Protecting one of Guyana’s most diverse ecosystems
A look at current FZS activities in Guyana and future plans for Kanuku Mountains Protected Area.
To safeguard some of this wilderness, FZS has been supporting the Protected Areas Commission of Guyana (PAC) to care for the Kanuku Mountains Protected Area (KMPA). This protected area spans nearly 3% of Guyana within a part of the country considered to be the most ecologically diverse. KMPA encompasses a whole intact rainforest ecosystem including 1,000 meter high mountains. Here over 1,400 vertebrate species have been counted so far, including tapirs, jaguars, the world’s largest eagle, the harpy, and more.
This is one of the most pristine and untouched places in the world. Places that are in excellent condition like this one are increasingly becoming rarities.” Ashley Vosper, FZS Project Leader
Pristine but with looming threats
Despite this, and the fact that Guyana is a country committed to protecting its natural resources, threats, such as illegal mining, are increasing in size and number. If left unchecked the threats will become more established leading to potentially disastrous consequences for Guyana’s wild places as they are for other countries in South America. In Peru for example, FZS Gold and Mining and Conservation Coordinator, Astrid Aguilar, mentioned in an interview that “100,000 hectares of pristine Amazonian rainforest have been lost in one region of the country because of gold mining”.
FZS regularly is on the lookout for outstanding wild areas that need the resources and experience it can offer, especially in South America. The Kanuku Mountains Protected Area fits into the FZS project selection criteria nicely because not only has the anthropological impact been limited, it also contains a large irreplaceable ecosystem, and most importantly, there is a clear and immediate need to safeguard this site.
Starting from nothing
The first step FZS took was to support the newly established PAC in updating and finalizing a management plan for the area, this was needed to outline current land uses around KMPA and to decide upon future work. Once these plans were agreed upon, the real work could begin. This meant hiring and training rangers, setting up an office in a nearby town, planning and carrying out wildlife censuses, speaking with local communities about livelihood opportunities and more.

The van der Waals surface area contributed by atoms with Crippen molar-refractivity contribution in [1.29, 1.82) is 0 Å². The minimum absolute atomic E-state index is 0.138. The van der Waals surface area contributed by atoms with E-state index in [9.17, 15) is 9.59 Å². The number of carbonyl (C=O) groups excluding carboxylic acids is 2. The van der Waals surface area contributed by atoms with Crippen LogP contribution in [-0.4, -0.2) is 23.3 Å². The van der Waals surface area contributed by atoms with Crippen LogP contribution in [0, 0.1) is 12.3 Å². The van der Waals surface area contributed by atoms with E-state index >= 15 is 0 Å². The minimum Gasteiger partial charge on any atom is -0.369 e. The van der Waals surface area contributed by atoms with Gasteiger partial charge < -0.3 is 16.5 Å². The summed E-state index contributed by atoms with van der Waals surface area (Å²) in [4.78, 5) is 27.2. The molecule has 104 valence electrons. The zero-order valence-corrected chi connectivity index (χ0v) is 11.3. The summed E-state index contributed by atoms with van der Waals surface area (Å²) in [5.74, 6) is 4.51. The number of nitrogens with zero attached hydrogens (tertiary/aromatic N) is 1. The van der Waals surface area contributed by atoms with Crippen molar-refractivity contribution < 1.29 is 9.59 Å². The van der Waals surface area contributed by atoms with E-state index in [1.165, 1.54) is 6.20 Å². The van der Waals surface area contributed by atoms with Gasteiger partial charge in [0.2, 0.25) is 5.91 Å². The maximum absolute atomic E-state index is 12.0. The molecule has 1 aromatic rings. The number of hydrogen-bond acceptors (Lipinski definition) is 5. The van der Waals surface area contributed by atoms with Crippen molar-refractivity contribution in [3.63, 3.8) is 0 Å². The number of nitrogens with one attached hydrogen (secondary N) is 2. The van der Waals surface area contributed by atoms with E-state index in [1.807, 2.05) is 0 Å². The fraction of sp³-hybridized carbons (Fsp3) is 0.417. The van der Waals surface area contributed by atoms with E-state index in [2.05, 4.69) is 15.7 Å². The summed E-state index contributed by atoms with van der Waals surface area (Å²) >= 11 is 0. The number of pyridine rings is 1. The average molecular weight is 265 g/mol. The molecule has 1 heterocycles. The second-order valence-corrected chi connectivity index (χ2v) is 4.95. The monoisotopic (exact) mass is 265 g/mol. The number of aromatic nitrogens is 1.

The gift of funding
Despite the coronavirus pandemic and ongoing infrastructure development for rangers, FZS and PAC are planning to push ahead with systematic ranger patrols in 2021 to not only ensure Kanuku Mountains Protected Area stays safe from looming threats such as nearby illegal mining, but also to proceed with critical conservation research. This includes systematic camera trapping a large part of the protected area to understand the distribution and density of mammal species living there.
Revealing hidden secrets in KMPA
FZS has been using this approach of regularly collecting data to monitor wildlife and ecological fluctuations in its projects for years, in some cases for decades such as in the Serengeti where FZS has been present since the 1960s. This helps the teams working in the FZS project areas ensure that their conservation efforts are working.
But the ultimate success, for FZS, is making its project areas, such as Kanuku Mountains Protected Area, into legacies that benefit the nations where they are based, future generations, and the world’s biodiversity. Stay tuned to our website and social media channels where we will share any discoveries from this and other areas.